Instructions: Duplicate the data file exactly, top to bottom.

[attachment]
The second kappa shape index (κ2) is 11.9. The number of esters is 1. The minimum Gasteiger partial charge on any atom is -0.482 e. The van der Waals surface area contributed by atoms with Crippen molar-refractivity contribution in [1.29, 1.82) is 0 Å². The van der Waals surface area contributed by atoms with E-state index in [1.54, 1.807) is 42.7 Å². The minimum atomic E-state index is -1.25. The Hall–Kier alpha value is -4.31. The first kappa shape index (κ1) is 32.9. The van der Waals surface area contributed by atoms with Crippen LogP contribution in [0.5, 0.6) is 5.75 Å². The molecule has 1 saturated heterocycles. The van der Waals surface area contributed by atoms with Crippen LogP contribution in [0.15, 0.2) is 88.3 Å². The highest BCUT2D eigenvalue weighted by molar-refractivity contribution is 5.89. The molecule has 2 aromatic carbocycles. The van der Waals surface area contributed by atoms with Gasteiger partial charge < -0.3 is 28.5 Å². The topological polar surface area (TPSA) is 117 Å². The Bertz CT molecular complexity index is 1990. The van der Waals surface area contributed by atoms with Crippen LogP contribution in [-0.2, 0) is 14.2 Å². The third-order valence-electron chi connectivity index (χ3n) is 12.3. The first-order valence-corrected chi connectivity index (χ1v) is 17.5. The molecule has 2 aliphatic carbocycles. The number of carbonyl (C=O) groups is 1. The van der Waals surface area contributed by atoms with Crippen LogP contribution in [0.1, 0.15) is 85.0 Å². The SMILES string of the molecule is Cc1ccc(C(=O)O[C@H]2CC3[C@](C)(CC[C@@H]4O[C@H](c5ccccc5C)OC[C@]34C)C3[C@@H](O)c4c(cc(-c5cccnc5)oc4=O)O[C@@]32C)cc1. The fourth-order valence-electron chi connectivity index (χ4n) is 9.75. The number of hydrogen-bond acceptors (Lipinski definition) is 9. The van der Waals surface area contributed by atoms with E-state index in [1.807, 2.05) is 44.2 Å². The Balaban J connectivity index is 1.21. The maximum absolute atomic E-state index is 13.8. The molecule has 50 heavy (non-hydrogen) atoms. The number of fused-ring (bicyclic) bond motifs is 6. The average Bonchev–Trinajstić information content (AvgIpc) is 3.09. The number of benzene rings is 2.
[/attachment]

The second kappa shape index (κ2) is 11.9. The number of esters is 1. The minimum Gasteiger partial charge on any atom is -0.482 e. The van der Waals surface area contributed by atoms with Crippen molar-refractivity contribution in [1.29, 1.82) is 0 Å². The van der Waals surface area contributed by atoms with E-state index in [1.54, 1.807) is 42.7 Å². The minimum atomic E-state index is -1.25. The Hall–Kier alpha value is -4.31. The first kappa shape index (κ1) is 32.9. The van der Waals surface area contributed by atoms with Crippen LogP contribution in [0.5, 0.6) is 5.75 Å². The molecule has 1 saturated heterocycles. The van der Waals surface area contributed by atoms with Crippen LogP contribution in [0.15, 0.2) is 88.3 Å². The highest BCUT2D eigenvalue weighted by molar-refractivity contribution is 5.89. The molecule has 2 aromatic carbocycles. The van der Waals surface area contributed by atoms with Gasteiger partial charge < -0.3 is 28.5 Å². The topological polar surface area (TPSA) is 117 Å². The Bertz CT molecular complexity index is 1990. The van der Waals surface area contributed by atoms with Crippen LogP contribution in [-0.2, 0) is 14.2 Å². The third-order valence-electron chi connectivity index (χ3n) is 12.3. The first-order valence-corrected chi connectivity index (χ1v) is 17.5. The molecule has 2 aliphatic carbocycles. The number of carbonyl (C=O) groups is 1. The van der Waals surface area contributed by atoms with Crippen LogP contribution in [0.1, 0.15) is 85.0 Å². The SMILES string of the molecule is Cc1ccc(C(=O)O[C@H]2CC3[C@](C)(CC[C@@H]4O[C@H](c5ccccc5C)OC[C@]34C)C3[C@@H](O)c4c(cc(-c5cccnc5)oc4=O)O[C@@]32C)cc1. The fourth-order valence-electron chi connectivity index (χ4n) is 9.75. The number of hydrogen-bond acceptors (Lipinski definition) is 9. The van der Waals surface area contributed by atoms with E-state index in [1.807, 2.05) is 44.2 Å². The Balaban J connectivity index is 1.21. The maximum absolute atomic E-state index is 13.8. The molecule has 50 heavy (non-hydrogen) atoms. The number of fused-ring (bicyclic) bond motifs is 6. The average Bonchev–Trinajstić information content (AvgIpc) is 3.09. The number of benzene rings is 2.